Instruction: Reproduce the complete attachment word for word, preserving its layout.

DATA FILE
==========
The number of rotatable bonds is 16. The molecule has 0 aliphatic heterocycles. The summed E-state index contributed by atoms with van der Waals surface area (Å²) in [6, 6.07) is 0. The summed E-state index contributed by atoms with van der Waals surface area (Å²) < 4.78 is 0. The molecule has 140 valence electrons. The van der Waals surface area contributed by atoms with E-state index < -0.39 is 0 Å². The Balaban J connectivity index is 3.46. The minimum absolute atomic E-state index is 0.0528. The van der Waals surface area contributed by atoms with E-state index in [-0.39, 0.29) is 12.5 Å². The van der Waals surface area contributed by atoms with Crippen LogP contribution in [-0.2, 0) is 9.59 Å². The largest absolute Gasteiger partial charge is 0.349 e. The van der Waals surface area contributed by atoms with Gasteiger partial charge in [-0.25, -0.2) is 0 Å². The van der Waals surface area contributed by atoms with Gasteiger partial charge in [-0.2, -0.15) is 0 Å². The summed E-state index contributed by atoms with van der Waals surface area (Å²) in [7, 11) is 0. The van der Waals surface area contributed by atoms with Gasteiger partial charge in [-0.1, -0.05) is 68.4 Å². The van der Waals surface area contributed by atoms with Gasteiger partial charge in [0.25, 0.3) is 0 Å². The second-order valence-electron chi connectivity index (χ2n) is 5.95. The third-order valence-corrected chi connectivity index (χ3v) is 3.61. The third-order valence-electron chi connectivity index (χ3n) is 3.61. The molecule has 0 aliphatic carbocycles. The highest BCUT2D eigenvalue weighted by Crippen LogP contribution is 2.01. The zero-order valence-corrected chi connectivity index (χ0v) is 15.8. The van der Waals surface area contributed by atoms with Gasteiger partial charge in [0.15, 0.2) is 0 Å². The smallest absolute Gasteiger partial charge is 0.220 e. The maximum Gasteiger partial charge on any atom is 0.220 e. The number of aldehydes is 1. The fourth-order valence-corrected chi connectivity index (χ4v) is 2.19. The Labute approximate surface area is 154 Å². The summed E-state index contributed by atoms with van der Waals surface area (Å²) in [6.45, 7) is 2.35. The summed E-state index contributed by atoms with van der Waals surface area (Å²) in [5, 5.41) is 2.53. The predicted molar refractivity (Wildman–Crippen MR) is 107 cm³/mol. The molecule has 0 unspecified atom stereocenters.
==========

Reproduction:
The number of rotatable bonds is 16. The molecule has 0 aliphatic heterocycles. The summed E-state index contributed by atoms with van der Waals surface area (Å²) in [6, 6.07) is 0. The summed E-state index contributed by atoms with van der Waals surface area (Å²) < 4.78 is 0. The molecule has 140 valence electrons. The van der Waals surface area contributed by atoms with E-state index < -0.39 is 0 Å². The Balaban J connectivity index is 3.46. The minimum absolute atomic E-state index is 0.0528. The van der Waals surface area contributed by atoms with E-state index in [-0.39, 0.29) is 12.5 Å². The van der Waals surface area contributed by atoms with Crippen LogP contribution in [-0.2, 0) is 9.59 Å². The largest absolute Gasteiger partial charge is 0.349 e. The van der Waals surface area contributed by atoms with Gasteiger partial charge in [-0.25, -0.2) is 0 Å². The van der Waals surface area contributed by atoms with Gasteiger partial charge in [-0.2, -0.15) is 0 Å². The summed E-state index contributed by atoms with van der Waals surface area (Å²) in [7, 11) is 0. The van der Waals surface area contributed by atoms with Gasteiger partial charge in [-0.1, -0.05) is 68.4 Å². The van der Waals surface area contributed by atoms with Gasteiger partial charge in [0.25, 0.3) is 0 Å². The second-order valence-electron chi connectivity index (χ2n) is 5.95. The third-order valence-corrected chi connectivity index (χ3v) is 3.61. The third-order valence-electron chi connectivity index (χ3n) is 3.61. The molecule has 0 aliphatic carbocycles. The highest BCUT2D eigenvalue weighted by Crippen LogP contribution is 2.01. The zero-order valence-corrected chi connectivity index (χ0v) is 15.8. The van der Waals surface area contributed by atoms with Gasteiger partial charge in [0.15, 0.2) is 0 Å². The smallest absolute Gasteiger partial charge is 0.220 e. The maximum Gasteiger partial charge on any atom is 0.220 e. The number of aldehydes is 1. The fourth-order valence-corrected chi connectivity index (χ4v) is 2.19. The Labute approximate surface area is 154 Å². The summed E-state index contributed by atoms with van der Waals surface area (Å²) in [6.45, 7) is 2.35. The summed E-state index contributed by atoms with van der Waals surface area (Å²) in [5, 5.41) is 2.53. The predicted molar refractivity (Wildman–Crippen MR) is 107 cm³/mol. The molecule has 0 unspecified atom stereocenters.